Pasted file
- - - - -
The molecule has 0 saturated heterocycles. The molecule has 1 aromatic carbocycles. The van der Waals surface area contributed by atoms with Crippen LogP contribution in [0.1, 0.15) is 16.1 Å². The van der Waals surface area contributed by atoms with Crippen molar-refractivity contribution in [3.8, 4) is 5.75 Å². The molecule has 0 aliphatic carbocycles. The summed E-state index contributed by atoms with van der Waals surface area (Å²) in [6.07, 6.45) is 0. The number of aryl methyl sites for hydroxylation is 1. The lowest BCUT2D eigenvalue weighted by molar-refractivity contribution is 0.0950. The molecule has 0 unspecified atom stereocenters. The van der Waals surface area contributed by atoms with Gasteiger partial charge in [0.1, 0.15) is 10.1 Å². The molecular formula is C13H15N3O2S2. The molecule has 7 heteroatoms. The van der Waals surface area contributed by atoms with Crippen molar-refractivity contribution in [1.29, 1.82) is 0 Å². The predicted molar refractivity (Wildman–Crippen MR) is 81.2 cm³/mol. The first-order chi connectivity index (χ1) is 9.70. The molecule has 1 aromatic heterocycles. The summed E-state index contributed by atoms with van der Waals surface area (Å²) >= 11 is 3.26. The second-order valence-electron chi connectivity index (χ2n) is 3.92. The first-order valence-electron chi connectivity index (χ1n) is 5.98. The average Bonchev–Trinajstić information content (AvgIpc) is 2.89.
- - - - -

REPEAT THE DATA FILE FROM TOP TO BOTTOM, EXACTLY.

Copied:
The molecule has 0 saturated heterocycles. The molecule has 1 aromatic carbocycles. The van der Waals surface area contributed by atoms with Crippen LogP contribution in [0.1, 0.15) is 16.1 Å². The van der Waals surface area contributed by atoms with Crippen molar-refractivity contribution in [3.8, 4) is 5.75 Å². The molecule has 0 aliphatic carbocycles. The summed E-state index contributed by atoms with van der Waals surface area (Å²) in [6.07, 6.45) is 0. The number of aryl methyl sites for hydroxylation is 1. The lowest BCUT2D eigenvalue weighted by molar-refractivity contribution is 0.0950. The molecule has 0 unspecified atom stereocenters. The van der Waals surface area contributed by atoms with Gasteiger partial charge in [0.1, 0.15) is 10.1 Å². The molecular formula is C13H15N3O2S2. The molecule has 7 heteroatoms. The van der Waals surface area contributed by atoms with Crippen molar-refractivity contribution in [1.29, 1.82) is 0 Å². The predicted molar refractivity (Wildman–Crippen MR) is 81.2 cm³/mol. The first-order chi connectivity index (χ1) is 9.70. The molecule has 1 aromatic heterocycles. The summed E-state index contributed by atoms with van der Waals surface area (Å²) >= 11 is 3.26. The second-order valence-electron chi connectivity index (χ2n) is 3.92. The first-order valence-electron chi connectivity index (χ1n) is 5.98. The average Bonchev–Trinajstić information content (AvgIpc) is 2.89.